Moria refugee camp on the Greek island of Lesvos, had been described by its inhabitants as ‘hell on earth’. The difference was that Moria housed the victims of sin, not the sinners. In Dante’s Inferno, the first Circle of Hell is Limbo, and Moria was exactly that. Since the fire which burnt the camp to the ground, the 8,000 refugees must feel as though they are descending into a perverse ninth Circle, where the victims of treachery and not the perpetrators, are frozen in a lake of ice. Huddled on the shore and exposed to winter storms, the new camp is a cruel contrast to the heat and smoke that engulfed Moria on 9 September. In these conditions only two things are thriving. Disease and human trafficking.


The freezing Inferno

Moria recorded its first Covid case on 1 September, and the chaos that the virus caused is believed to have led to the fire. As it devoured the camp, fleeing refugees were forced back by the Greek police, who used tear gas to blind and terrify people who were already scared for their lives, the lives of their friends and of their families. In the following days the Greek army arrived, banning journalists from the camp, but so far failing to prevent neo-Nazis from attacking aid workers and refugees. Like racist stag dos, groups of young white men descend on Lesvos from all over Europe to defend white civilisation. Once on the island, they merge with local fascists to target anyone associated with the camp.

To the neo-Nazi’s chagrin, 1,000 refugees have been evacuated to Europe since the fire. This is a hopelessly small number from what is Europe’s largest refugee camp. The fire has meant that many who already had few material possessions now have none. Yet some hoped that the fire would make their plight an unavoidable issue in the West. These hopes have been dashed on the shores of Fortress Europe. Many refugees on Lesvos, and in particular women, who have been denied education in their home countries, believed in the promise of Europe. A promise endorsed often by European leaders. This is the nature of the Inverse Inferno; the betrayed are left to freeze.

Politics of fear

The refugees on Lesvos don’t sound dangerous to me, and there are millions more like them in Turkey. Yet this is not what the EU and our national leaders would have us believe. By manufacturing Fortress Europe, the EU has codified and enshrined the fear that many Europeans felt during the initial ‘refugee crisis’ of 2016. This fear has been exploited throughout Western Europe over the past five years. We have witnessed Brexit, the success of Le Penn in France, the League in Italy, and Alternative for Deutschland in Germany. In Eastern Europe, razor wire is going up as the fog of reaction descends. Across the continent, the exploitation of this fear has become a depressingly lugubrious feature of domestic politics. This reaction was predictable. If you characterise a continent as a fortress, you shouldn’t be surprised when its inhabitants act as if they’re under attack.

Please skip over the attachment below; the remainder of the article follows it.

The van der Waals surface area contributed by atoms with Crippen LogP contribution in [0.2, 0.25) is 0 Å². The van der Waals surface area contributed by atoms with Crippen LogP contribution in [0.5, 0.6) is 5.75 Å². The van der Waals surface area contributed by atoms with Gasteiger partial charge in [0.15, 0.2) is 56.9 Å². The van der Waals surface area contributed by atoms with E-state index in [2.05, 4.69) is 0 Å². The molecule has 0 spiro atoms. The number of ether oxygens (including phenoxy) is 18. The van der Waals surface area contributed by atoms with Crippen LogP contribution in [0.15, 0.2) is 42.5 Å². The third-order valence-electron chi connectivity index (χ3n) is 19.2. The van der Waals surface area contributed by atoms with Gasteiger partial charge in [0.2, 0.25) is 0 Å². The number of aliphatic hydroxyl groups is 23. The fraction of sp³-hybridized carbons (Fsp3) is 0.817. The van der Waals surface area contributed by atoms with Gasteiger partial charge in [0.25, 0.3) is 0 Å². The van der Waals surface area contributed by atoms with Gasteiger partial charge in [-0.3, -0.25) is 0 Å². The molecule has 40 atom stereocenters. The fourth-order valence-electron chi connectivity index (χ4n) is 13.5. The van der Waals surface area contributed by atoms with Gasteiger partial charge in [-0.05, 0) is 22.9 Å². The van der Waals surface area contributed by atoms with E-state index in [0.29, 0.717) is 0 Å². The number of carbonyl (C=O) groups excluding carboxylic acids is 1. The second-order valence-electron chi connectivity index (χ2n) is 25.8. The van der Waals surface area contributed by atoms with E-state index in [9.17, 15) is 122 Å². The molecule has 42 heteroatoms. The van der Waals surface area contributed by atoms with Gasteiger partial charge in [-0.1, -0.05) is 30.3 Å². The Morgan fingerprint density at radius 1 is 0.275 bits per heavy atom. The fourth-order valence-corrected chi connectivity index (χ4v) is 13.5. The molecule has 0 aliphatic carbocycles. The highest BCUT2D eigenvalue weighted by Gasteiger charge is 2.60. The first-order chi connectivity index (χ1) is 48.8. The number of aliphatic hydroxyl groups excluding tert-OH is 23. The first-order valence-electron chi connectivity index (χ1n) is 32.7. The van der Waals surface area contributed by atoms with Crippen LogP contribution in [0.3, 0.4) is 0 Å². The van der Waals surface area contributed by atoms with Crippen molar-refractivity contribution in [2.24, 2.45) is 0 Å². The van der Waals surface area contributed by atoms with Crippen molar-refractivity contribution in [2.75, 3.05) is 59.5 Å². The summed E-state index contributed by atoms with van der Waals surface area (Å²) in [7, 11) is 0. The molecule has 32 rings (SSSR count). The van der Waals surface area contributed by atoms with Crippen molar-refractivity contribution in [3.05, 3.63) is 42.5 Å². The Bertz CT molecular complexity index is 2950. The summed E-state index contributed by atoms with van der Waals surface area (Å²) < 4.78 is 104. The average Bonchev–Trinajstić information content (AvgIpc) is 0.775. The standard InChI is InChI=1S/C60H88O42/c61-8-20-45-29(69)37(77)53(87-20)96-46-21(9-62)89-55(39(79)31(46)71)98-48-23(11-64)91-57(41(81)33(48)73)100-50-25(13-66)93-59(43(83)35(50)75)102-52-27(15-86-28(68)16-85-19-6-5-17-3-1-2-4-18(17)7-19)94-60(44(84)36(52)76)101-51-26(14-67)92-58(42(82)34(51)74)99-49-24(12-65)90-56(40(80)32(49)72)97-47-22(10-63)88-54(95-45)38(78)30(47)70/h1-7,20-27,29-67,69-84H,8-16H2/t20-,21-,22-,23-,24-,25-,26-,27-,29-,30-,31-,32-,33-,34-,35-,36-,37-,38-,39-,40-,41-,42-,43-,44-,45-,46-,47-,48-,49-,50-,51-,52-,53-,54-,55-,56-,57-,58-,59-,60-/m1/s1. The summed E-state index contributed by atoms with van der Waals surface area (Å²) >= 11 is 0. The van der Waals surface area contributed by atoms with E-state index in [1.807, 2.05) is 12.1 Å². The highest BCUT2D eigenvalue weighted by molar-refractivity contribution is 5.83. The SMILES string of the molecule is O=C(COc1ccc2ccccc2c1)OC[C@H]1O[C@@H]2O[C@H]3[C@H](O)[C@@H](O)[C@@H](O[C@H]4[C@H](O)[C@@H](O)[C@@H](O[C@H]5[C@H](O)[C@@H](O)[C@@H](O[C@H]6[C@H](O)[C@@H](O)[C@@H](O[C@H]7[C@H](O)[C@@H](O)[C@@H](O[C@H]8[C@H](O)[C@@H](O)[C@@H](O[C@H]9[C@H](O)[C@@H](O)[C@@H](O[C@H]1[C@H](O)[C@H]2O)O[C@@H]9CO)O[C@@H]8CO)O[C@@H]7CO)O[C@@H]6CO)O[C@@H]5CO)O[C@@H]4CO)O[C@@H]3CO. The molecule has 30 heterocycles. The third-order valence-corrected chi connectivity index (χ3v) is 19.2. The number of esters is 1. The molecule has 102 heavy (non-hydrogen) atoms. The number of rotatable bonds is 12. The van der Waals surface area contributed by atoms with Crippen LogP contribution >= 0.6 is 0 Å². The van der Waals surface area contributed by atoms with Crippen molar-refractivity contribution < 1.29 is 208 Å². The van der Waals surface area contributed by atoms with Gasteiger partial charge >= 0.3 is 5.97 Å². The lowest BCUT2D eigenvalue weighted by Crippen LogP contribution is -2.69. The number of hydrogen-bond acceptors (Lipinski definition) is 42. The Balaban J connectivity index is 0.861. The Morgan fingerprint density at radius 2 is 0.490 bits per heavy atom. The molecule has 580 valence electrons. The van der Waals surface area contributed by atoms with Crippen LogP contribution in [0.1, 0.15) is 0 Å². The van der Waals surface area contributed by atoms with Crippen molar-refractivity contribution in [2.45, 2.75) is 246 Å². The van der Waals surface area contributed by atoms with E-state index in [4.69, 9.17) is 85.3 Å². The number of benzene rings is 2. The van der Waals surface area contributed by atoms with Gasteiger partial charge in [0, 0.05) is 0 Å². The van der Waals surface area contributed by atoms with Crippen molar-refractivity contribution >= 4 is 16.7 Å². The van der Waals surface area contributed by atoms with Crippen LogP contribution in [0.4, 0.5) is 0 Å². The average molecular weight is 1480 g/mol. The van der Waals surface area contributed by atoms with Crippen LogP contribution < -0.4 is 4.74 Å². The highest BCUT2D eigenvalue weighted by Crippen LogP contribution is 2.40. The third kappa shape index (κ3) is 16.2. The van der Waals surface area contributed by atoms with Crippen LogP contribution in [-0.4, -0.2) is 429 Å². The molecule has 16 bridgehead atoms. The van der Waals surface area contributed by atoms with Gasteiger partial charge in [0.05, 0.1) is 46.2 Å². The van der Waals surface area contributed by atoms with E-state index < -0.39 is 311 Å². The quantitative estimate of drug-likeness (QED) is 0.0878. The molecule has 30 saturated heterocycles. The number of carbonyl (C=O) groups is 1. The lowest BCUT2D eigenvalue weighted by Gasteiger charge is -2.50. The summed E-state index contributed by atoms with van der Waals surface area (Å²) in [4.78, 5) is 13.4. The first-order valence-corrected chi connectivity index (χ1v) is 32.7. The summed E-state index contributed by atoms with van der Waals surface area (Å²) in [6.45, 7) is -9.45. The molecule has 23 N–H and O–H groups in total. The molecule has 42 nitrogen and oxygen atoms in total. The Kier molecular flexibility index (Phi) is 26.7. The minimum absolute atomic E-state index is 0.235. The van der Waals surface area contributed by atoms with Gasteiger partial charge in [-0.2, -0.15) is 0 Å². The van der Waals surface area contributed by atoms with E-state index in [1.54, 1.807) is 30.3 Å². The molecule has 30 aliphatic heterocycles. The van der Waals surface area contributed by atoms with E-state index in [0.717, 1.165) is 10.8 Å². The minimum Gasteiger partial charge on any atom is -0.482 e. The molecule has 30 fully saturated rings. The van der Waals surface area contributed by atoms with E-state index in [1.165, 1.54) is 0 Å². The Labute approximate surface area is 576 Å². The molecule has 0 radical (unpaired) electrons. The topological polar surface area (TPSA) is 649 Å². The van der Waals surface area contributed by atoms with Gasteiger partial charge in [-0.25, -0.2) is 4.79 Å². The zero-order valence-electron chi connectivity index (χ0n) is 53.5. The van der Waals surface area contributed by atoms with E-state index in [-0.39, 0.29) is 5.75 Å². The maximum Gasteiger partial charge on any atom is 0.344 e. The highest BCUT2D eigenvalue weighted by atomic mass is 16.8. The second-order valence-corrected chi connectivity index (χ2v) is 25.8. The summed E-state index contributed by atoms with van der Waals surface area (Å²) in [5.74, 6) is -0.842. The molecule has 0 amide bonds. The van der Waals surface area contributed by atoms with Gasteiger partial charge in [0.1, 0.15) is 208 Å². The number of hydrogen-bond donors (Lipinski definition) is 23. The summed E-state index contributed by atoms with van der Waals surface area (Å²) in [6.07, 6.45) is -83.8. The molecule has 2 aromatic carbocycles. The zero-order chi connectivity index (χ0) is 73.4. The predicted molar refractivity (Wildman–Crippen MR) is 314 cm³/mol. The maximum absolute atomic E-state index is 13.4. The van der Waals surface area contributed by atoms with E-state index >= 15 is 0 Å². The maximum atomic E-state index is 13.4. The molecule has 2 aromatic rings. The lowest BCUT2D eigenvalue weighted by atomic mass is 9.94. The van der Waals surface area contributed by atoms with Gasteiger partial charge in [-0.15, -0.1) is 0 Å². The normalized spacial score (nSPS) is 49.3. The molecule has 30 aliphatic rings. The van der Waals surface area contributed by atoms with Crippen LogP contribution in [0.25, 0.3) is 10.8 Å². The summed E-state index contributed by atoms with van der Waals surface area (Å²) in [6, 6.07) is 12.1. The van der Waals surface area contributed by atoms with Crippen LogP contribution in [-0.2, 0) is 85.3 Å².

Europe’s fear of refugees is not just being exploited internally, however. By declaring Fortress Europe and terrorising its citizens, the EU has put itself at the mercy of Turkish president Erdogan, who threatens to ‘flood’ Europe with refugees if he doesn’t get his way. The refugees in Turkey, or trapped on Lesvos and other Greek islands are vulnerable. They should not scare us. By fearing refugees, Europe has turned them into a weapon. A weapon that the Turkish state now wields. This has consequences well beyond Lesvos. Turkey’s unilateral intervention in the Nagorno-Karabakh conflict, support for Islamic fundamentalists, and ethnic cleansing of the Kurds in Syria, has all gone unanswered. Until we disarm our fears, the EU will not take concrete action. Another Brexit could conclude the European project. In Brussels, Erdogan’s threat is existential.

There are two options available to the EU. One is to accept Europe’s new status as Turkey’s hostage, cowering at its own shadow. The other is to embark on a continent-wide campaign promoting tolerance and the benefits of migration. Extensive funding should be available for states that need it, reducing the strain that mass migration can pose to weak infrastructure. This will not be a quick or easy process. It might never be complete. Yet strong borders are pointless if the portcullis remains permanently raised for the authoritarian regime in Ankara.

Franklin D. Roosevelt’s line that the ‘only thing we have to fear is fear itself’ is tired and overused. In this instance however, it is exactly right.